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AshleyAyn

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  1. The only way I could forgive Snape is if he knew that Dumbledore wouldn't survive the poison. Great sleuthing, finding that mention of the locket. And, Harry inherited all of Sirius' things so he just has to think of it being there. I doubt Lily is related to the Weasley's or else there wouldn't be any need of Harry to go to the Dursley's and I doubt Rowling would have the love thread between Harry and Ginny.
  2. A funny personal story...I bought a 5 speed for my first car and was having a very difficult time learning to drive it. One night I dreamed that I was driving a 5 speed perfectly. The next day I got in my car and...I could drive. Looking back I think that I was nervous of driving the 5 speed and therefore tense. Perhaps the relaxed state of the dream and the success I had while dreaming solidified the motions I needed in order to become a better driver. Another dream I had that was sort of funny...I dreampt that I was pregnant (which was impossible). In the dream I was looking through cupboards with my brother. I kept saying "I know that he is in here somewhere!" When I woke up from this dream I felt certain that my brother's wife was pregnant with a little boy...and sure enough two months later they called to say they were pregnant and then they found out it was a boy! I don't think that this means that dreams can predict the future...I think that it means that I probably overheard them talking about their plans for when they were going to have their next child, and since I adore having new nieces and nephews my subconscious provided the dream because I was wishing that they would have another baby soon. I don't understand it fully, and back when I first had this happen to me I was very mystical, but now I know that there are always reasonable explanations for these things
  3. I know exactly what you mean: I suffer from the same symptoms. I have never been diagnosed, but in winters past I have found a few tricks (which have no scientific basis, these are just things that I have found have helped me): 1- I go tanning every two to three weeks starting in January. (You may want to start a bit earlier). I don't go frequently, just every time that the weather begins to get to me. 2- I spend more time doing fluff things like reading that I would not normally focus time on. I watch more movies, even watching movies that I have seen numerous times before. For some reason that I do not understand this helps me focus on other activities that would otherwise suffer. 3- I give myself more breaks. I allow for the fact that my mind tends to wander, and instead of fighting it I work around it. I also tend to stay up later during the winter and catch up on sleep during the day when (at least to me) there is nothing romantic about the weather. I enjoy winter nights with the wind howling, the pink sky during a snowstorm...etc. I try to find aspects to winter time that I can like. However, I hate to ski and ice skate. I hate being cold!!! 4- I increase how much iron intake I receive. I eat more steaks, and take an iron supplement. 5- I got a dog which forces me to take daily walks. ~My sister and I both have suffered from winter time blues for years and we were always told that it was inside our heads. My sister now lives in San Diego and lives a normal life year round whereas she used to go a little crazy during the long Utah winters. When I can afford to I will live somewhere warm!! In the mean time I expect to be a little slower. I also expect that my desire to be active all the time will decrease and so I allow myself more time to accomplish tasks, and I don't focus too much on what I haven't done or accomplished. I find that just makes me feel worse!! Mostly I just expect winter to affect me in certain ways and I watch for the warning signs that I am suffering from the winter, and then choose to do something to counter it (like go tanning or eat some steak!!!)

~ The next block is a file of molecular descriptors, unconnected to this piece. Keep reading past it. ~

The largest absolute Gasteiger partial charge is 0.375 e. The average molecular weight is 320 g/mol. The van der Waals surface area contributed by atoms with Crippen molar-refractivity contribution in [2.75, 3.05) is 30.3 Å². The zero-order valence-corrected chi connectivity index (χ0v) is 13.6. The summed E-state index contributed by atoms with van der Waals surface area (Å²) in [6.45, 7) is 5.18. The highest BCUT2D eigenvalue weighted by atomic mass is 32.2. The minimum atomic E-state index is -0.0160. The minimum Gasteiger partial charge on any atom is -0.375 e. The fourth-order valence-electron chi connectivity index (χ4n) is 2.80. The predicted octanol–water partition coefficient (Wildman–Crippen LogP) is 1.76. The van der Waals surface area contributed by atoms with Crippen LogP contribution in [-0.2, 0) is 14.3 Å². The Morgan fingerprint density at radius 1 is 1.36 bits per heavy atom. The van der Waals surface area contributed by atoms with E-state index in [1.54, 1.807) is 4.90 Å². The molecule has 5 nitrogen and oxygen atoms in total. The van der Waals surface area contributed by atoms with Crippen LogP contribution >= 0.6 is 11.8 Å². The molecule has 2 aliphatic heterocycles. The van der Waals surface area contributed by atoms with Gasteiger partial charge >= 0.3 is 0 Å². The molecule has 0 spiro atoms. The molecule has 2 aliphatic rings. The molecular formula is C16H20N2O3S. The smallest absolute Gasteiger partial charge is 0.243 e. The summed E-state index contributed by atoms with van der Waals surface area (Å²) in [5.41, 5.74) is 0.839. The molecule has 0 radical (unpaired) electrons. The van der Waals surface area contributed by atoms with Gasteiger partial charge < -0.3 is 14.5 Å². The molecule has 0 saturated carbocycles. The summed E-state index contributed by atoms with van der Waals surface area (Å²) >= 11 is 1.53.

4. Perhaps I am going to over-simplify this - or maybe I am missing your point altogether. Morality ends where the gun begins. period. What she meant by that was that the person in that lifeboat situation actually has no choice and to be judged on your actions you have to have the freedom to act. The immoral man is Man A, and every action that he undertakes, or forces someone else to undertake becomes his responsibility because he initiated the situation and the force. In a great deal of the emergency ethical situations the freedom to act is limited to so few choices - none of which are particullarly moral - that they are not really relevant to the real world. They tend to be a waste of time because it would be extremely unlikely that any one of us would be in a situation like that - and I would assume that you already act in moral ways otherwise (the usual day-to-day activities) then you would likely choose (if a choice were available) the correct action in an emergency situation.
  5. The concert was fun - I was pleasantly surprised..Dave Matthews was political but not nearly as bad as I expected he would be. Mostly he said everyone should get out and vote. However, before the concert they had this liberal dj who was just terrible and it took all of my effort to ignore what he was saying and focus instead on the beautiful weather & my wonderful memories of the art I'd seen the day before... My only regret of the entire trip was that I couldn't spend more time looking at the art. We had to leave Burlingame earlier than I had thought to get back in time for our dinner reservations.